The U.S. Department of Justice announced on Tuesday that it had reached a settlement with Penguin Group (USA) Inc. over whether or not the publisher was breaking the law when it conspired with other publishers and Apple to set prices for digital book releases on Apple’s iBookstore. The settlement, which requires approval from a court before finalization, will remove the publisher from ongoing litigation against Apple and book publisher Macmillan which is headed to court next summer.
Details of the settlement remain unknown at time of writing, but it’s believed that Penguin’s settlement with the DOJ closely mirrors those previously agreed on by three other publishers earlier in the investigation. Earlier this April, Hachette, Harper Collins, and Simon & Schuster all settled with the Justice Department over the issue, agreeing to cancel their current e-book agreements with online retailers in favor of the creation of new deals that would give retailers the opportunity to set their own pricing to customers for e-book releases, even if that meant they are losing money and treating certain titles as loss-leaders for the sake of future customer loyalty.
That settlement also saw the three publishers agreeing to pay for the legal expenses of the states that had brought the price-fixing charges against them in addition to collectively providing a $69 million fund that would be available to customers who had purchased e-books from any of the publishers released between April 2010 and May 2012 at the “unfair” prices offered at the time. Presumably, Penguin will be required to contribute some level of money towards the fund, although details are, again, unclear.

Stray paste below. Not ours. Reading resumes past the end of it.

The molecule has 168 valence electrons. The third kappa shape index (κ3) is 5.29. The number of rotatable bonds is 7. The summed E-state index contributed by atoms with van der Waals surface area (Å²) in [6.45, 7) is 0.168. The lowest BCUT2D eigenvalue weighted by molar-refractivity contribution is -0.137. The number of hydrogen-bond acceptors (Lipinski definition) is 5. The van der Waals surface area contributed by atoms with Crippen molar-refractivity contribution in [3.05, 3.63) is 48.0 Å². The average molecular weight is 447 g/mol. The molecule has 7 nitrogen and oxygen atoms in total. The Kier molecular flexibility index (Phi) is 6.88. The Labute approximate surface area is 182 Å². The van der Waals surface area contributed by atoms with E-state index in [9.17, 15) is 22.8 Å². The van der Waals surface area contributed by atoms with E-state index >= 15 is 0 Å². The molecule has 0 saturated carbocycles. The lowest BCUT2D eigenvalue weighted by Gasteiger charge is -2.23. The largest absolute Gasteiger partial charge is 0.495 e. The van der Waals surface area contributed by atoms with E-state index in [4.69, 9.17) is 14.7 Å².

Penguin’s settlement comes as a surprise in light of the publisher’s initial reaction to the DOJ’s lawsuit, which took the form of an extremely lengthy denial that rebutted every single one of the DOJ’s 104 allegations in detail. The statement very plainly specified that “Penguin did not conspire to fix the prices of eBooks with other publishers or with Apple,” but instead the publisher, “at the invitation of Apple, independently negotiated and ultimately entered into a vertical distribution agreement with Apple.” The action led to increased competition by preventing Amazon from becoming a monopoly on e-book sales and distribution. Clearly, despite such initial vehemence, the two parties found some common ground.
Such ground may have come in the form of Random House Inc., the largest U.S. book publisher (and one unnamed in the DOJ suit); Penguin announced a merger with Random House in late October, and a merger of that size requires the blessing of the DOJ in order to proceed. Perhaps those at Penguin realized that it would be in everyone’s interests to play nice, just in case.
The DOJ suit against Apple and Macmillan is due to be heard in June 2013.
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